community through his financial expertise is inspiring for him. He often organizes free educational workshops and seminars for local companies, such as NiSource, ArcelorMittal and NIPSCO, as well as nonprofits, and the general public. The seminars he opens up to the public are usually 2-1/2 comprehensive sessions that have been held at Strongbow Inn, which tackle all aspects of financial planning, including investment, retirement, estate, education and tax planning. “We’re in a very critical moment in our country, and I believe education is very important to our success,” Kotys says. “We need to be a more critical thinking society, not an easy–thinking one, and my goal is to bring really close–to–center information to people so they can see how they can positively impact their own lives directly.” Kotys Group Operations Manager Jennifer Reed says that while nationally, everyone is on pins and needles with the financial market’s current volatility, Kotys is doing a lot to promote pragmatic thinking and positive action. “The thing about Wes is that he is such an honest person,” Reed says. “He addresses problems head–on, and he’s very good at communication.” Aside from lending his talents in the financial sector to people in the community, Kotys says he and his wife, Sarah, who also works at Kotys Group as the company’s team leader, try to dedicate their time and resources to both international and local efforts they find important. One effort they’ve identified strongly with and invested deeply in is helping kids at risk. Kotys is an advocate for Heroes of the Nation, a nonprofit organization based in Africa that brings in orphaned children of AIDS victims and sets them on a path to become leaders in their communities by developing their education and work skills. Through microenterprise development, Heroes of the Nation is helping hundreds of children excel in their own lives and cultivate their communities of self–sufficient people. And while Africa is halfway around the world, Kotys says he believes there is a place for similar programs a little closer to home. “These kids are thriving, and I’d love to see that type of strength–based entity in the United States,” Kotys says.
24 | In BusIness
Good for his word, Kotys is helping start a similar program locally by becoming an advocate for LegacyNowUSA, which runs a project called Heroes. Heroes aims to help kids in grades six through 12 develop a healthy self– image through an educational development program grounded in problem solving, critical thinking, creativity, and mentoring. As an advocate for LegacyNowUSA, Kotys has provided financial support, financial planning advice, such as helping the organization file for nonprofit status, and getting the attention of those in the community who can help bring the program to its full potential. “He loves being a connector of people,” Sarah Kotys says. “He loves when he can connect people that have come into our lives to their dreams and passions. What gives him the most joy is helping make their goals happen in any way he can.” T h e K o t ys e s a l s o a t te n d l o c a l philanthropic events and support local nonprofits as much as possible, such as Meals on Wheels of Northwest Indiana. Kotys has been a Valparaiso Chamber of Commerce board member since January, and he’s eager to become even more involved there in the next 12 months. “I want to make my time there meaningful,” Kotys says. “I want to help provide the infrastructure that would make our community a sought–after place for businesses. I would like to see a more educated workforce and more mid to large companies coming from Chicago. But I think we’re doing the right things.” “He strongly believes in the people behind building this community, in the people who are creating things in the community,” Sarah Kotys says. Kotys says faith has also always been important to him and Sarah. He sits on the advisory team and financial board at Bethel Church in Valparaiso, where he has been active in many of the church’s religious programs, such as leading small groups in biblical studies and daily Christian living and community projects. In the interim of his church’s search for a new youth minister two years ago, he and Sarah both stepped up to serve as youth ministers. “My belief system is one where you do pour out,” Kotys says. “You don’t just maintain your life. You grow and you give back. It’s a revolving door.”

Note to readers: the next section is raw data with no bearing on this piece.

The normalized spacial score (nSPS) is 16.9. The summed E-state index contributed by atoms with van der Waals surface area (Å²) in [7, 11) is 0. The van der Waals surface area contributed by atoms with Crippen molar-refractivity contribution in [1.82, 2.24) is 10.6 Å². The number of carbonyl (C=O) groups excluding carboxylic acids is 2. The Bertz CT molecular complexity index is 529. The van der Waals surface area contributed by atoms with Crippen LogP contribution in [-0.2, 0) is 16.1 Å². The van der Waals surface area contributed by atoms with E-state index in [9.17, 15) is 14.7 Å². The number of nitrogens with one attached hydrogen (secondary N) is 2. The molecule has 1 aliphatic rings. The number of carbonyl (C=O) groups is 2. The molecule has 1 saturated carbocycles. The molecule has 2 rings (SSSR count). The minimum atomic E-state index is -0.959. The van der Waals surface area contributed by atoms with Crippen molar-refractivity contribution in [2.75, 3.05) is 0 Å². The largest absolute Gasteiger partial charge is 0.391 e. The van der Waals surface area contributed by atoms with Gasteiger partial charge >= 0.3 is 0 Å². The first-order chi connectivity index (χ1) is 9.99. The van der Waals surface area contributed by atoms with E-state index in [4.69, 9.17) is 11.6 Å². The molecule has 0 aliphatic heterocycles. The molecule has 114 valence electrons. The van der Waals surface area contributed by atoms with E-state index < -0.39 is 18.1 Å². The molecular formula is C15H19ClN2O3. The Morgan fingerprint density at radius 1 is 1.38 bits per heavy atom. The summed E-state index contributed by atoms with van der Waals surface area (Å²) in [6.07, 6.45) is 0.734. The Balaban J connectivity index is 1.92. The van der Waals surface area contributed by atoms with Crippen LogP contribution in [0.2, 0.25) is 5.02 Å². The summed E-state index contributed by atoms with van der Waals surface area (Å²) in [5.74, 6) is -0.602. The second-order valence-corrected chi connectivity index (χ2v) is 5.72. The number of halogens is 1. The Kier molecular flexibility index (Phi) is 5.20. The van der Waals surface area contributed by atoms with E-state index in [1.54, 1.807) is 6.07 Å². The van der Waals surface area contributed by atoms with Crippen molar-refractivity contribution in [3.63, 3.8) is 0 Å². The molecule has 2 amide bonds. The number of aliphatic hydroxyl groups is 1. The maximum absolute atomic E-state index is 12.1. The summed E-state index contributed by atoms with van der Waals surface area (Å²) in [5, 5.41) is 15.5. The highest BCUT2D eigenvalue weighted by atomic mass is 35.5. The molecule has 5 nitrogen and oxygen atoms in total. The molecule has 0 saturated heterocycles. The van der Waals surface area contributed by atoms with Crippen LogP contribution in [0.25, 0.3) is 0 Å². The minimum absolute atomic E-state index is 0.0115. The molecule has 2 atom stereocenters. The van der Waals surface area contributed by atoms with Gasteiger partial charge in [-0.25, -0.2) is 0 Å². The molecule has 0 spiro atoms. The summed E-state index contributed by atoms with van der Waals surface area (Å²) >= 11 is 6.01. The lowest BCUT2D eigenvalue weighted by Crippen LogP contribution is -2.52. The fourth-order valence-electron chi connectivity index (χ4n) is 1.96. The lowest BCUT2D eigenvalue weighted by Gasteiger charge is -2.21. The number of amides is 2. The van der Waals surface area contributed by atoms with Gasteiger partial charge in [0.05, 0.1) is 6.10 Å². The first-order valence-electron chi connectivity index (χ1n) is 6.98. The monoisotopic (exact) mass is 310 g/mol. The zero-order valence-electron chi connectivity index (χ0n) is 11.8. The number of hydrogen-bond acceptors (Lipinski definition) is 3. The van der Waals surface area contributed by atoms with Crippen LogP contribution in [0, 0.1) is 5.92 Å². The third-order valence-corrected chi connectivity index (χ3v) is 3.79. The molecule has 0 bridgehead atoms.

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26 | In BusIness